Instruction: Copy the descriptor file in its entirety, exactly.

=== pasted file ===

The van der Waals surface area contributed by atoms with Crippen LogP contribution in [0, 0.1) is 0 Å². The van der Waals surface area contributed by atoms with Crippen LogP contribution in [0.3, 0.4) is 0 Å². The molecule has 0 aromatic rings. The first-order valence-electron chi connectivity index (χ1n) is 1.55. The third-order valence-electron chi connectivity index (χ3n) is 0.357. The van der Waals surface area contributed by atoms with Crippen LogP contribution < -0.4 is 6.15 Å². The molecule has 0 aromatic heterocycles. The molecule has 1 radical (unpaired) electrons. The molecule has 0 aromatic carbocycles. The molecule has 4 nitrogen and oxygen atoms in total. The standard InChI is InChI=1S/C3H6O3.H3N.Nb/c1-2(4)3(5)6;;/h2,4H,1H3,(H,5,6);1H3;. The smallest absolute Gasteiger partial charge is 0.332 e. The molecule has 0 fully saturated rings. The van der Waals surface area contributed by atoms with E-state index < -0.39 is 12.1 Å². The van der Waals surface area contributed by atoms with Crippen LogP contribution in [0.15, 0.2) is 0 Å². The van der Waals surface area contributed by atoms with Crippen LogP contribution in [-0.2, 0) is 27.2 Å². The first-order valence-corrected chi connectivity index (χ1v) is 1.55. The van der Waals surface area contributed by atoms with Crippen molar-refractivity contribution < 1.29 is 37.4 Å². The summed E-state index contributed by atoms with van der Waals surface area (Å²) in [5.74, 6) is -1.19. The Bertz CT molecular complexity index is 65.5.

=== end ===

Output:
The van der Waals surface area contributed by atoms with Crippen LogP contribution in [0, 0.1) is 0 Å². The van der Waals surface area contributed by atoms with Crippen LogP contribution in [0.3, 0.4) is 0 Å². The molecule has 0 aromatic rings. The first-order valence-electron chi connectivity index (χ1n) is 1.55. The third-order valence-electron chi connectivity index (χ3n) is 0.357. The van der Waals surface area contributed by atoms with Crippen LogP contribution < -0.4 is 6.15 Å². The molecule has 0 aromatic heterocycles. The molecule has 1 radical (unpaired) electrons. The molecule has 0 aromatic carbocycles. The molecule has 4 nitrogen and oxygen atoms in total. The standard InChI is InChI=1S/C3H6O3.H3N.Nb/c1-2(4)3(5)6;;/h2,4H,1H3,(H,5,6);1H3;. The smallest absolute Gasteiger partial charge is 0.332 e. The molecule has 0 fully saturated rings. The van der Waals surface area contributed by atoms with E-state index < -0.39 is 12.1 Å². The van der Waals surface area contributed by atoms with Crippen LogP contribution in [0.15, 0.2) is 0 Å². The van der Waals surface area contributed by atoms with Crippen LogP contribution in [-0.2, 0) is 27.2 Å². The first-order valence-corrected chi connectivity index (χ1v) is 1.55. The van der Waals surface area contributed by atoms with Crippen molar-refractivity contribution < 1.29 is 37.4 Å². The summed E-state index contributed by atoms with van der Waals surface area (Å²) in [5.74, 6) is -1.19. The Bertz CT molecular complexity index is 65.5.